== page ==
man arrives at work on bike

Riding a bike to work is great. There are obvious health benefits, you can (sometimes) blow right past traffic, and you can save a considerable amount (particularly if you’re able to commute so much that you do not need to own a car). However, there is always the challenge of what bag to carry. You might not be the person that wants to (literally) roll into your office with a tricked-out multi-color custom Chrome bike bag. Additionally, the structure of a lot of bike bags—a cavernous and undivided interior designed to allow you to cram as much as possible inside—isn’t necessarily great for someone that needs an organized commute.

Fortunately, there are a number of less flashy—but still very functional—bike bags that you could bring to the office. How casual you can be depends, of course, on your personal office situation.

A caveat: if you actually do want to tote as much stuff as humanly possible with you on your journey, these are probably not the bags for you. You’re better off with an insanely capacious backpack like the Ortlieb Velocity or going the large pannier route. The bags we’re discussing here are for people that need a place to stow the normal items of work life—a laptop, your lunch, an extra sweater, some files, a water bottle, your iPad, and the like—while biking. Also not on the list: a ton of perfectly great leather briefcases with straps, such as this one from Saddleback. They’re gorgeous, they’ll hold a ton, but they are also heavy and typically don’t have stabilizer straps or any other touches that will make your commute easier—you’d just be biking around with a weighty bag that keeps trying to swing itself around to the front of you.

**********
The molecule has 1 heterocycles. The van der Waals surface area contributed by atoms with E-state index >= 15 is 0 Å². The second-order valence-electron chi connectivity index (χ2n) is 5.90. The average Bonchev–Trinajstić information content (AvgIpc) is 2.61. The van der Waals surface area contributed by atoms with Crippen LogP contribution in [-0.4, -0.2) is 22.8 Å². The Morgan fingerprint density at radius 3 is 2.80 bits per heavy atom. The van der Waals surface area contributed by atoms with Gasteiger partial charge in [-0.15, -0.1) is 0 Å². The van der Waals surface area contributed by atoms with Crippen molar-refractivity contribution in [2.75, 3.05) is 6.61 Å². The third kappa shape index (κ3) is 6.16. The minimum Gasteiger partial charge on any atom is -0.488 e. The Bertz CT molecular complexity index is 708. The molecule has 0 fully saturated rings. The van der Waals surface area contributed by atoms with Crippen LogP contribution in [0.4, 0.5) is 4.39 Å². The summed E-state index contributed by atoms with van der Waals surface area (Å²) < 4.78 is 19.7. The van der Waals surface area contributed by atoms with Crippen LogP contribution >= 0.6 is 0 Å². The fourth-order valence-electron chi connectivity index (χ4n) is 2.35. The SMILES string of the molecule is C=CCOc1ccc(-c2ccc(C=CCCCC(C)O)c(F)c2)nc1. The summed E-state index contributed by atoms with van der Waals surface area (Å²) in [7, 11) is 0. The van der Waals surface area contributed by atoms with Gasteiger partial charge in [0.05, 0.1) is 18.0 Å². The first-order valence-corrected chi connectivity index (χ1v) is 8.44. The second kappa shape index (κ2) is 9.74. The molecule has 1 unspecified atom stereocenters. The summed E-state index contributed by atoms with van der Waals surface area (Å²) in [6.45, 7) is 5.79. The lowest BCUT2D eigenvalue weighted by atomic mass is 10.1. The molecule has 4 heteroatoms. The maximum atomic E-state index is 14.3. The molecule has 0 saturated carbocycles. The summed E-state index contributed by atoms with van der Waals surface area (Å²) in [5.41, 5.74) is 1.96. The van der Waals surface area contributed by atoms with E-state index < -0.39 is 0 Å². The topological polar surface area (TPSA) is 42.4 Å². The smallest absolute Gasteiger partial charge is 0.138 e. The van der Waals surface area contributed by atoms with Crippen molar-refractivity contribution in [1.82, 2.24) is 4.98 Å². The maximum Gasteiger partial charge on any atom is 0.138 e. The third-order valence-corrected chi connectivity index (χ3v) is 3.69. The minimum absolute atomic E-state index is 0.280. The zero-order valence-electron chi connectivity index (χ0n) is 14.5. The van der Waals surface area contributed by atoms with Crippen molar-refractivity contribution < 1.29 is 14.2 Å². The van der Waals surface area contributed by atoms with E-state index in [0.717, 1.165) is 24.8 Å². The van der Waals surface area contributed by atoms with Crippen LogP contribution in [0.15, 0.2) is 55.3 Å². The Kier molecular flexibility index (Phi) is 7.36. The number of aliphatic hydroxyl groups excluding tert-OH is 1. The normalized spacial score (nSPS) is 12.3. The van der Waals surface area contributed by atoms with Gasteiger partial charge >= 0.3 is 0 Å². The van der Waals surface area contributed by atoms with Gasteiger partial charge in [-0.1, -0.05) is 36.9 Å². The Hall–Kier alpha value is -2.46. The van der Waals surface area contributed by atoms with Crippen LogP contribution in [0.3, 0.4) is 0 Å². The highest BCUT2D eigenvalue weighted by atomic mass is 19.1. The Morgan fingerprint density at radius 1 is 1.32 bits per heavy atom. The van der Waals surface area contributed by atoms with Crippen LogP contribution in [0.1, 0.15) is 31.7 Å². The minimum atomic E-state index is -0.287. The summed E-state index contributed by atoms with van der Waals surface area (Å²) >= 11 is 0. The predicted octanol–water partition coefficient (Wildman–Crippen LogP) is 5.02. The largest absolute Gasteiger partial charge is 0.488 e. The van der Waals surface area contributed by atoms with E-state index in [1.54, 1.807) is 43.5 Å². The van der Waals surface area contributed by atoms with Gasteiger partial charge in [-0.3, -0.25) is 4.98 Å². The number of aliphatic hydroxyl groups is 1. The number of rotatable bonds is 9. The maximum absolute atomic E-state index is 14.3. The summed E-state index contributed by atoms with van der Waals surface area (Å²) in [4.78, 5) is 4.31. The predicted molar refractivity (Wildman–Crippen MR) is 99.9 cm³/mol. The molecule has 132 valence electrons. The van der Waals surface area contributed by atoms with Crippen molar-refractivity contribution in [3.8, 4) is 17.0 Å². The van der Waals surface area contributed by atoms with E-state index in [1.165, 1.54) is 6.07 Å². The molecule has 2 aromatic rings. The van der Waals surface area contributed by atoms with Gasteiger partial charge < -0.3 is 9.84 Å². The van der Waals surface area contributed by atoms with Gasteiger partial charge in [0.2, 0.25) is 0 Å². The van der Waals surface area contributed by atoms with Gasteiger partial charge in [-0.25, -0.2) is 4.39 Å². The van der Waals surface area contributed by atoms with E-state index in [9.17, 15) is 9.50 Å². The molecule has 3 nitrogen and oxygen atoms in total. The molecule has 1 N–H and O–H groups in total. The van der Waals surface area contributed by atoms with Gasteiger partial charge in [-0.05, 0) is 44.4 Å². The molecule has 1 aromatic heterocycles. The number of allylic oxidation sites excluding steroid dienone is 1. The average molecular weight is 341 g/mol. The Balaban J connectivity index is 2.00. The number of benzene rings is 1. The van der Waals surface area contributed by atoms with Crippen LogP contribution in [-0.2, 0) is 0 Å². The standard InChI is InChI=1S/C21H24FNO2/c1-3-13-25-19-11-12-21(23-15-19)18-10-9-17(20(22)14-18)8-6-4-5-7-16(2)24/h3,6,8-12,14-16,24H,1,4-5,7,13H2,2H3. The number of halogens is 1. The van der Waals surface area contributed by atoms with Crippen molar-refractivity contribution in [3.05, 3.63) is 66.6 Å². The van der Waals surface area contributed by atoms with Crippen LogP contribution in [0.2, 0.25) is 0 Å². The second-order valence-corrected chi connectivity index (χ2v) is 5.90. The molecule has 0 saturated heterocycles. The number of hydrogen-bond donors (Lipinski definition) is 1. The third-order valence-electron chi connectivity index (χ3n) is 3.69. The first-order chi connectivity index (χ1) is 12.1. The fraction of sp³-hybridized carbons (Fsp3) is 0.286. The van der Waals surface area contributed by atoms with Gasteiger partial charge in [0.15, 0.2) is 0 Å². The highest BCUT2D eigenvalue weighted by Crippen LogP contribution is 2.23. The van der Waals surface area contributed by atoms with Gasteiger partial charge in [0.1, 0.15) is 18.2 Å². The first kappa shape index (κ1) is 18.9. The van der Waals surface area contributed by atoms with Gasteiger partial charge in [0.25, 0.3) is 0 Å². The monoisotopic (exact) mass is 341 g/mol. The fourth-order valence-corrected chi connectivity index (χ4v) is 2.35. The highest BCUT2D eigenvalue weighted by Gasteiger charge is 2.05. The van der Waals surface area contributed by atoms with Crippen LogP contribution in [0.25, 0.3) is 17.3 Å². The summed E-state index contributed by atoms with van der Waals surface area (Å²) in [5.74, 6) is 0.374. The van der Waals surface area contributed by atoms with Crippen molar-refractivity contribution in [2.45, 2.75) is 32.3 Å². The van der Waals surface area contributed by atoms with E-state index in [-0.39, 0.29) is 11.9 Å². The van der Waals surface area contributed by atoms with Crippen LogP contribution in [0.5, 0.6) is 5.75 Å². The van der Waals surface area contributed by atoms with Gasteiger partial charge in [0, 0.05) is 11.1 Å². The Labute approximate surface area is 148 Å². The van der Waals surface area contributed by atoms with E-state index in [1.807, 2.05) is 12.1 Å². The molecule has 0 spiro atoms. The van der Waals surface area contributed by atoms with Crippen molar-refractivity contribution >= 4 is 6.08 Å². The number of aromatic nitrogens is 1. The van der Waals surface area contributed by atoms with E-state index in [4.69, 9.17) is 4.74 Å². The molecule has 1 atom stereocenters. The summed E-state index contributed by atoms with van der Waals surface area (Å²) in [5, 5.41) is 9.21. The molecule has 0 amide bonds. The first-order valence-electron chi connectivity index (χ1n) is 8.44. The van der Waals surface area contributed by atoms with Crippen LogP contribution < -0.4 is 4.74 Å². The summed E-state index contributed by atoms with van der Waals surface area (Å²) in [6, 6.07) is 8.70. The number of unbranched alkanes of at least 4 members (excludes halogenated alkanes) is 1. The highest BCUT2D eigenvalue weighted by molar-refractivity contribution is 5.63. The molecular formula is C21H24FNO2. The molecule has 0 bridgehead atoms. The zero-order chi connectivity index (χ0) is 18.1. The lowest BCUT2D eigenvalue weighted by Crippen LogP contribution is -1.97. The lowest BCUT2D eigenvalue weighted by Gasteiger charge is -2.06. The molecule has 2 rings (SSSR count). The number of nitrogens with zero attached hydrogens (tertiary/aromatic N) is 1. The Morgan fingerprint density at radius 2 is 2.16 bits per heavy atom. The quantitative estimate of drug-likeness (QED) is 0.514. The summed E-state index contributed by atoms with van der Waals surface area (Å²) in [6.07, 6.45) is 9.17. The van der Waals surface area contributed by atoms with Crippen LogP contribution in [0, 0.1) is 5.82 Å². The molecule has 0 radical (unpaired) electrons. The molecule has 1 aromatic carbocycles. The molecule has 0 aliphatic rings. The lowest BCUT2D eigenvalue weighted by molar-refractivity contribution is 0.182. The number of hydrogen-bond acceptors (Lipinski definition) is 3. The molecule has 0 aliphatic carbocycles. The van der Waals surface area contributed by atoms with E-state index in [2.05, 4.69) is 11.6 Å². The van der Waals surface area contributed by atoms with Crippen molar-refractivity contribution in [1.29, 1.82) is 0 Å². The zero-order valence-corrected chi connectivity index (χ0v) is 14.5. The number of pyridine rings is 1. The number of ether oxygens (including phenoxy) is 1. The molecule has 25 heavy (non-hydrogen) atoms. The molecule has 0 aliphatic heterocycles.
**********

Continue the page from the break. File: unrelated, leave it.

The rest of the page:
Chrome Conway

At the more laid-back end of the spectrum, you could still consider a Chrome bag if you went with one of their all-black tech bags, like the Conway (MSRP: $120).

The Conway has more pockets than Chrome bags usually do and also has a built-in padded laptop sleeve. It doesn’t, sadly have Chrome’s cool seatbelt-style shoulder strap, but the lack of one makes the bag look a bit more professional anyway. It retains several other features usually found on more hardcore bike bags: a stabilizer strap, bike light lash points, and it’s weatherproof. It also has a grab handle, which makes it a bit easier to tote around once you’re actually at the office.

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2 responses to “10 Professional Bags for Bike-Commuting Lawyers”

  1. Jason Gershenson says:

    One other somewhat professional bag is the Henty bike bag…it transports business clothes on bike if you shower at somepoint after the ride. It’s essentially a garment bag that rolls up like a burrito. I roll my empty leather bag within that bag.

  2. Lisa Needham says:

    Whoa. Those look nice. Can I ask which size you use?

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